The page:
With interest rates relatively low, many mortgage lenders are offering attractive rates, tempting would-be borrowers to finally pursue their dream of owning a vacation home or rental property. If you’re one of them, be sure to consider the other financial—and emotional—costs to owning a second home.
After several years of historically low interest rates, the Federal Reserve looks ready to start raising rates again. And while your savings account may benefit from such a hike, your borrowing power is likely to take a hit. Does that mean now is the time to purchase a mortgage for that second property you’ve always dreamed about?
I don’t have a crystal ball nor was I born with powers to predict the future, but what I do have is experience in owning a second home. It actually started as my first home, but after moving to another state, I decided to keep it, thinking the rent payments would be a nice, reliable source of income. I rationalized that house prices tend to rise at least in line with inflation, so as an asset I figured it wasn’t likely to depreciate in value. I ended up renting the house out to young professionals (and even some students) for several years, but in the end I decided the trade-off was not worth it.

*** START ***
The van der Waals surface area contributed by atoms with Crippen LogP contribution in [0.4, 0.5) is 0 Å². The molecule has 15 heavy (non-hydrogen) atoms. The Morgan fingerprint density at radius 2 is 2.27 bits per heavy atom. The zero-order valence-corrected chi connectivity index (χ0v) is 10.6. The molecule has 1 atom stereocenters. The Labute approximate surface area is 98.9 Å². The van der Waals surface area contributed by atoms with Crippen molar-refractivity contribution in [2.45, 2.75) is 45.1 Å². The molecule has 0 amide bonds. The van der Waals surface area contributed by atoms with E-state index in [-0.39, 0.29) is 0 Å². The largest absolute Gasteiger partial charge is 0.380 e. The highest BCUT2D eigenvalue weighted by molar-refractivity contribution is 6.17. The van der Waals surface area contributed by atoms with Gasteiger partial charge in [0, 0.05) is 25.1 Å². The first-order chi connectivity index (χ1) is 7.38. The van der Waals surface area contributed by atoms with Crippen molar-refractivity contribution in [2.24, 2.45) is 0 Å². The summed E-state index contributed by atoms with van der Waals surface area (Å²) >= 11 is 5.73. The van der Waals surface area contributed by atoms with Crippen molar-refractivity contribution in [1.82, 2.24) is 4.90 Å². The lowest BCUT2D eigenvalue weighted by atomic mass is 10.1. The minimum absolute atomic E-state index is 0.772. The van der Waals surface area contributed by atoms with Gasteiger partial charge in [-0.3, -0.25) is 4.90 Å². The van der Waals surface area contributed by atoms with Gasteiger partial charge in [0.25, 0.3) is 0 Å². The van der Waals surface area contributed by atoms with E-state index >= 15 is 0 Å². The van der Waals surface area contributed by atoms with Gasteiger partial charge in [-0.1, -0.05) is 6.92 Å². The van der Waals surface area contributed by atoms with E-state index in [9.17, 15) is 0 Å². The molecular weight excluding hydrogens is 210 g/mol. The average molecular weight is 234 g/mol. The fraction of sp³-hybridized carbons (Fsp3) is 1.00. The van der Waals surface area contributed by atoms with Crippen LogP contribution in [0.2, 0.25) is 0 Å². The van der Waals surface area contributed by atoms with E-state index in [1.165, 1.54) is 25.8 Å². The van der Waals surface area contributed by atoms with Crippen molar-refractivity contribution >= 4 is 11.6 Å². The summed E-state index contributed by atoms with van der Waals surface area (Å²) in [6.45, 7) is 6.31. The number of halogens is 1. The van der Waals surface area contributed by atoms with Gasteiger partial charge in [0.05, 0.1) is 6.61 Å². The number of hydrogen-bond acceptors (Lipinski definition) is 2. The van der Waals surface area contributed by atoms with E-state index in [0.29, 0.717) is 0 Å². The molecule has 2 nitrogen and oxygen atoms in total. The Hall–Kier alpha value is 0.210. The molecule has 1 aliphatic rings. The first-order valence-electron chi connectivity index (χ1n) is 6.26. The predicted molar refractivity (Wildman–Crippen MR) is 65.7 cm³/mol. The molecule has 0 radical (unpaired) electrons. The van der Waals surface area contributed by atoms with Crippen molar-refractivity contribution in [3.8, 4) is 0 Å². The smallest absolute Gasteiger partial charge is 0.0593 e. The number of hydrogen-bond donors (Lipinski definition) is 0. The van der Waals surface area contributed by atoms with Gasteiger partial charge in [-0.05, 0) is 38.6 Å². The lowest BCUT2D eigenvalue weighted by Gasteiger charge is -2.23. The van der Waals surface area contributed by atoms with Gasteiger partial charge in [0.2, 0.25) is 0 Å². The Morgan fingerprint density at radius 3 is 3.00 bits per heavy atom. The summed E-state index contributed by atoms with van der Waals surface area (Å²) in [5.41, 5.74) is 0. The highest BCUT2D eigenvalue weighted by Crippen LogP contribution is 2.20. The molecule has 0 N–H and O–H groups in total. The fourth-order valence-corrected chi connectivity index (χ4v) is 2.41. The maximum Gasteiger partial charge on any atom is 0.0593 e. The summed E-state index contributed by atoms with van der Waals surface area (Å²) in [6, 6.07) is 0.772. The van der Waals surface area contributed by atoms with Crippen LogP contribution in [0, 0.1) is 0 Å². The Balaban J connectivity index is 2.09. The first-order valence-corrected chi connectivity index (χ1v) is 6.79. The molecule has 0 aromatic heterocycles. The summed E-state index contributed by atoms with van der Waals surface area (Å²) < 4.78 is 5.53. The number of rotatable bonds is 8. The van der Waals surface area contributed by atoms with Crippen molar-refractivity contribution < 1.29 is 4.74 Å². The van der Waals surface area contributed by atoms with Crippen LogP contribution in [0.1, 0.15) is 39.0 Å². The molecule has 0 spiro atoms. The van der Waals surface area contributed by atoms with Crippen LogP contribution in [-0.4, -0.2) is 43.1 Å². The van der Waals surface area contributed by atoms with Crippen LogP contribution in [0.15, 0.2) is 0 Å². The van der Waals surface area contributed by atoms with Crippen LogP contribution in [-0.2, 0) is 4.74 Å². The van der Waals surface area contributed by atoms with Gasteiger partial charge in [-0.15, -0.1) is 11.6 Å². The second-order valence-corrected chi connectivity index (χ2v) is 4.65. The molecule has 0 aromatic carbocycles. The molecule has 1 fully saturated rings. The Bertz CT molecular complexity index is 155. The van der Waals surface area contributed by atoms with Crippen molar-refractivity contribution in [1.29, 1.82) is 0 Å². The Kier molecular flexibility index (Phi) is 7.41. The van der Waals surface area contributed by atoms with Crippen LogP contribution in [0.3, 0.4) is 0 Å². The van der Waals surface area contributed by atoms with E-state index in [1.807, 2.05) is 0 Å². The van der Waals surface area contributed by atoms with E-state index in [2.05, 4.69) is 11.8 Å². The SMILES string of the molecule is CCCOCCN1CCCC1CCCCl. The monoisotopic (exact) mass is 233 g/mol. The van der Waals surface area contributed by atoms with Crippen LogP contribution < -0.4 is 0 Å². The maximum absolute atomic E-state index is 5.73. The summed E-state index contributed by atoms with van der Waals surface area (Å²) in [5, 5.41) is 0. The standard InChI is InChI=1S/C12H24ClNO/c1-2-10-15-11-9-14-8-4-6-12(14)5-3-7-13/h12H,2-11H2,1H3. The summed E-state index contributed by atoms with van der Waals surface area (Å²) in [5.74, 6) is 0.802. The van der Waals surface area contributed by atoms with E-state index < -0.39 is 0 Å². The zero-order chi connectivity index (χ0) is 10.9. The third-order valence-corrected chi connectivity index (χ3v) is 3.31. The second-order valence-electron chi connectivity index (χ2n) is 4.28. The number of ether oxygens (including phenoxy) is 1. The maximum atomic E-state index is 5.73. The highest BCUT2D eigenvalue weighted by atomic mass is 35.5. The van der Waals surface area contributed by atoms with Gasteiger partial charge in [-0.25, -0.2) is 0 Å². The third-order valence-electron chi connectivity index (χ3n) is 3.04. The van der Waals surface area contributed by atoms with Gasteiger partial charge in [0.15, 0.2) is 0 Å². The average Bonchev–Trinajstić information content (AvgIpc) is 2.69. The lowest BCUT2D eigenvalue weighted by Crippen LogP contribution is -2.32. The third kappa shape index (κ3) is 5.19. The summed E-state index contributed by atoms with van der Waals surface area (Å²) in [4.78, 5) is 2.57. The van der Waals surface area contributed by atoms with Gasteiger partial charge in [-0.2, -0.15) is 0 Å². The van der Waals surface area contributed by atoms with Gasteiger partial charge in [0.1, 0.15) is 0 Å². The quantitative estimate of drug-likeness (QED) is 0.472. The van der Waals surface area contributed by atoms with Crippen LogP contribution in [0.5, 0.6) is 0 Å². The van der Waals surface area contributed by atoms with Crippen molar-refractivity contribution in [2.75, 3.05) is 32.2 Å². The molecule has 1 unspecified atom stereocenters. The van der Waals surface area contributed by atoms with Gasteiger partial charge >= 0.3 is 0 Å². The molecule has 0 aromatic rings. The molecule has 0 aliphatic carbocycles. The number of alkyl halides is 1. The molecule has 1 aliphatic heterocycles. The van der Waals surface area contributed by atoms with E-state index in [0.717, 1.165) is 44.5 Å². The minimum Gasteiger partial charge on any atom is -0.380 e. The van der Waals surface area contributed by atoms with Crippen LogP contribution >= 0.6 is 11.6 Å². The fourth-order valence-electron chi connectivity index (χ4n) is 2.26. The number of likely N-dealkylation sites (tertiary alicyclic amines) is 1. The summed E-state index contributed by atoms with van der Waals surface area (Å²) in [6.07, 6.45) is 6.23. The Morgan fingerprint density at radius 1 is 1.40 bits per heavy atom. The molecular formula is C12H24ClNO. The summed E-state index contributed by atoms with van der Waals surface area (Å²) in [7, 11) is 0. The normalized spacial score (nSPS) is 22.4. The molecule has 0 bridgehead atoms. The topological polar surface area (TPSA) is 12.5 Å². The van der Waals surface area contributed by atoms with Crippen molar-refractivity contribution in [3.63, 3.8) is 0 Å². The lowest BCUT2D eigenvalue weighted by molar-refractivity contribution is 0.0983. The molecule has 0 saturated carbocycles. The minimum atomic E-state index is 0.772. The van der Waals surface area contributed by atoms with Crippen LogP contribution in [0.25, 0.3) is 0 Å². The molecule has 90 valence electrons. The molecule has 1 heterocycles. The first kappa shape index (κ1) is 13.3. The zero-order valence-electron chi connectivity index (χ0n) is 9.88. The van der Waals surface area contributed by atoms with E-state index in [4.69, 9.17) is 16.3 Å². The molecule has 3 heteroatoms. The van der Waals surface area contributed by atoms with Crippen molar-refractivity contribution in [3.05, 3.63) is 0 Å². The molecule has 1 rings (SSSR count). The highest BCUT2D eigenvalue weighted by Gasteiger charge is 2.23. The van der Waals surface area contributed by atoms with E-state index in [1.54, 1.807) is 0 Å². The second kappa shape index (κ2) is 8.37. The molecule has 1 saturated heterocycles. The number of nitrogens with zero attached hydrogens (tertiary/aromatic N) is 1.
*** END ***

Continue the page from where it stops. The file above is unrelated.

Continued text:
So here are a few things for you to consider before jumping on those still-seductively-low interest rates:
For me, being responsible for the property long distance was too much of an emotional and time burden for it to be ultimately worthwhile. But your cost-benefit analysis may produce a completely different answer. It all depends on your priorities and personal circumstances. If you decide that it’s a good investment of your time and energy, by all means take advantage of the current interest rate, and shop around for the lowest-rate mortgage you can find. We can all relate to the maxim “home sweet home.” And for many people, a second property can be just as sweet.